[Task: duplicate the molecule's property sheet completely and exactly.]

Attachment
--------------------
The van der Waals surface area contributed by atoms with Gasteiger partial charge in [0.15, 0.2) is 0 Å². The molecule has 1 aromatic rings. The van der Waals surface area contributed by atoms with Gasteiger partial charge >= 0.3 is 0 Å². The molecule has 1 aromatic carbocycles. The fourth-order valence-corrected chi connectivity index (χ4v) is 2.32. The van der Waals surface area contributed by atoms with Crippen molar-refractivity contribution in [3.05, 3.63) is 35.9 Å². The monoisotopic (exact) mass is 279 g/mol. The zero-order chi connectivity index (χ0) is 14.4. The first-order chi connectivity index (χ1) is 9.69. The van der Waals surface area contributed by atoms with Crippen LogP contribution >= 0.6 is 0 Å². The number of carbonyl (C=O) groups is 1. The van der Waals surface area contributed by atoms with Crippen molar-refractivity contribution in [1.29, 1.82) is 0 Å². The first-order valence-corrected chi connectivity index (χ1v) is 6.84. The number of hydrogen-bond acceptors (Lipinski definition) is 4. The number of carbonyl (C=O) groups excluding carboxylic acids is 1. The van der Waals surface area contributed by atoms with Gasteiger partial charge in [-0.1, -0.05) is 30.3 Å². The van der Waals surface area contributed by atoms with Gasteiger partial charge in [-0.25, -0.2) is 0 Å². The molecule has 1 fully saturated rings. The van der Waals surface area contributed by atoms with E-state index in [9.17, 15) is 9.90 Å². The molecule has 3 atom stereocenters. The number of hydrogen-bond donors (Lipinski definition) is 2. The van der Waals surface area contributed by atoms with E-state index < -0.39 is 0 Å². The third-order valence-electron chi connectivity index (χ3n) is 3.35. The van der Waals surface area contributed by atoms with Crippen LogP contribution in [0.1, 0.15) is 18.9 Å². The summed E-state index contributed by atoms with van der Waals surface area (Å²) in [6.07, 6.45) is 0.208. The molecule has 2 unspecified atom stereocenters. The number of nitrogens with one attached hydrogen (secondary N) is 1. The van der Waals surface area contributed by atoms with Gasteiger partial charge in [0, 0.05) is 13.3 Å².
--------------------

The van der Waals surface area contributed by atoms with Gasteiger partial charge in [0.15, 0.2) is 0 Å². The molecule has 1 aromatic rings. The van der Waals surface area contributed by atoms with Gasteiger partial charge >= 0.3 is 0 Å². The molecule has 1 aromatic carbocycles. The fourth-order valence-corrected chi connectivity index (χ4v) is 2.32. The van der Waals surface area contributed by atoms with Crippen molar-refractivity contribution in [3.05, 3.63) is 35.9 Å². The monoisotopic (exact) mass is 279 g/mol. The zero-order chi connectivity index (χ0) is 14.4. The first-order chi connectivity index (χ1) is 9.69. The van der Waals surface area contributed by atoms with Crippen LogP contribution >= 0.6 is 0 Å². The number of carbonyl (C=O) groups is 1. The van der Waals surface area contributed by atoms with Crippen molar-refractivity contribution in [1.29, 1.82) is 0 Å². The first-order valence-corrected chi connectivity index (χ1v) is 6.84. The number of hydrogen-bond acceptors (Lipinski definition) is 4. The number of carbonyl (C=O) groups excluding carboxylic acids is 1. The van der Waals surface area contributed by atoms with Gasteiger partial charge in [-0.1, -0.05) is 30.3 Å². The van der Waals surface area contributed by atoms with Gasteiger partial charge in [-0.25, -0.2) is 0 Å². The molecule has 1 fully saturated rings. The van der Waals surface area contributed by atoms with E-state index in [9.17, 15) is 9.90 Å². The molecule has 3 atom stereocenters. The number of hydrogen-bond donors (Lipinski definition) is 2. The van der Waals surface area contributed by atoms with E-state index < -0.39 is 0 Å². The third-order valence-electron chi connectivity index (χ3n) is 3.35. The van der Waals surface area contributed by atoms with Crippen LogP contribution in [0.1, 0.15) is 18.9 Å². The summed E-state index contributed by atoms with van der Waals surface area (Å²) in [6.07, 6.45) is 0.208. The molecule has 2 unspecified atom stereocenters. The number of nitrogens with one attached hydrogen (secondary N) is 1. The van der Waals surface area contributed by atoms with Gasteiger partial charge in [0, 0.05) is 13.3 Å².